In South Africa, all citizens have the right to bear arms, provided that they do not infringe on the rights of other citizens. The Bureau of Heraldry registers coats of arms and protects them from misuse. In the United States, coats of arms are protected for specific units of its armed forces, with few exceptions. Though he used his own ancestral arms, George Washington openly opposed to the establishment of a national heraldic authority. Blazons are not protected in any way in the United States.

Several other countries have a Law of Arms, but most of them are not well-regulated. Those laws vary from country to country and are based, in general, on the laws in British Commonwealth realms.

 Inheritance of Coats of Arms

By custom during the middle ages, and later by law through granting authorities, an individual coat of arms belonged to one man only, being passed from him to his male-line descendants after his death. As I have already discussed, there is, therefore, no such thing as a particular coat of arms for a general surname. Because of this descent of coats of arms through families, heraldry is very important to genealogists, providing evidence of family relationships. There are three methods by which a coat of arms might be carried from one generation to the next:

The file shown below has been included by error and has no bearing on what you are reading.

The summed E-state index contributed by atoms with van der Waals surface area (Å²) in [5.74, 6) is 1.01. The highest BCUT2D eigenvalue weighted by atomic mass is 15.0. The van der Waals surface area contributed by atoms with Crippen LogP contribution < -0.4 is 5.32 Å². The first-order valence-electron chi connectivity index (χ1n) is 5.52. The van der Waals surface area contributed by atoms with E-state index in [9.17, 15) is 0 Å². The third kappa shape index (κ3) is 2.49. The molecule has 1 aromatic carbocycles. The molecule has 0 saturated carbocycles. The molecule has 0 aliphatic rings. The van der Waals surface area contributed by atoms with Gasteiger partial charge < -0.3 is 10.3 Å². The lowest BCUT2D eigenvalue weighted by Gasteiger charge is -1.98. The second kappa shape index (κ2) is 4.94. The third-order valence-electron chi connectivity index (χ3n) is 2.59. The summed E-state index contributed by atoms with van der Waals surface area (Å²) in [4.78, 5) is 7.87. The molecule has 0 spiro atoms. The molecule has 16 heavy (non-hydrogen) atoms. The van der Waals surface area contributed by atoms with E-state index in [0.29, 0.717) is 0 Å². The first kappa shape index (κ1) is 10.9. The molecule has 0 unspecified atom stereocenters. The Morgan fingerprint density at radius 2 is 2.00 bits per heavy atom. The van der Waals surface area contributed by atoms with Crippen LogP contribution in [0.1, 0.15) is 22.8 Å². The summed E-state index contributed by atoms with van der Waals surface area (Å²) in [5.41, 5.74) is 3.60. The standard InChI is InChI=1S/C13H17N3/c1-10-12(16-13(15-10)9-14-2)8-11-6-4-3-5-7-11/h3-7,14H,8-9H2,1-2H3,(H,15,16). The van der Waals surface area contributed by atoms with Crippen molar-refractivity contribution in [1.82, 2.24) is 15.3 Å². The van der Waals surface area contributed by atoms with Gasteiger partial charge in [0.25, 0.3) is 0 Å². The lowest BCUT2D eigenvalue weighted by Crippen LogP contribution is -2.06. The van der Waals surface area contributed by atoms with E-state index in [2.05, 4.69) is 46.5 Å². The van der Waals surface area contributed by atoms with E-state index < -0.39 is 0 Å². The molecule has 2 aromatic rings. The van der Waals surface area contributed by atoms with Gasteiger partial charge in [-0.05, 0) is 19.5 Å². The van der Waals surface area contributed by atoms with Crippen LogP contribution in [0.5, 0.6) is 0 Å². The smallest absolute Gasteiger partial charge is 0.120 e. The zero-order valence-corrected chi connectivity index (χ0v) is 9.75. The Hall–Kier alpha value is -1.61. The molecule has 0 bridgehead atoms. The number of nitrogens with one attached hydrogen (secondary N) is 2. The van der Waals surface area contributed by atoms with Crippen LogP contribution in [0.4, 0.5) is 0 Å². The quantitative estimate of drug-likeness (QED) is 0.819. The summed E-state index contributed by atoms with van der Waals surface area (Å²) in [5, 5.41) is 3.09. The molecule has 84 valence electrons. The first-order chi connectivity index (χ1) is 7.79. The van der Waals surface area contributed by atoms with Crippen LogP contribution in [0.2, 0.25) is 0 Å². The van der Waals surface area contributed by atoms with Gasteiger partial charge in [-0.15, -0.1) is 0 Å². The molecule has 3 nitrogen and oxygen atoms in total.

Cadency: A knight is granted a coat of arms. While he is alive, his four sons each inherit their paternal shield. All of them alter the shield design slightly – a change that, in theory, will be perpetuated by their own branches of the family by male descendants. The eldest son follows this tradition along with his brothers. In this family example, we now have one coat of arms with five slightly different shield displays. When the knight dies, his eldest son will revert back to the original coat of arms, so that it may be passed, unaltered, to future generations of male descendants.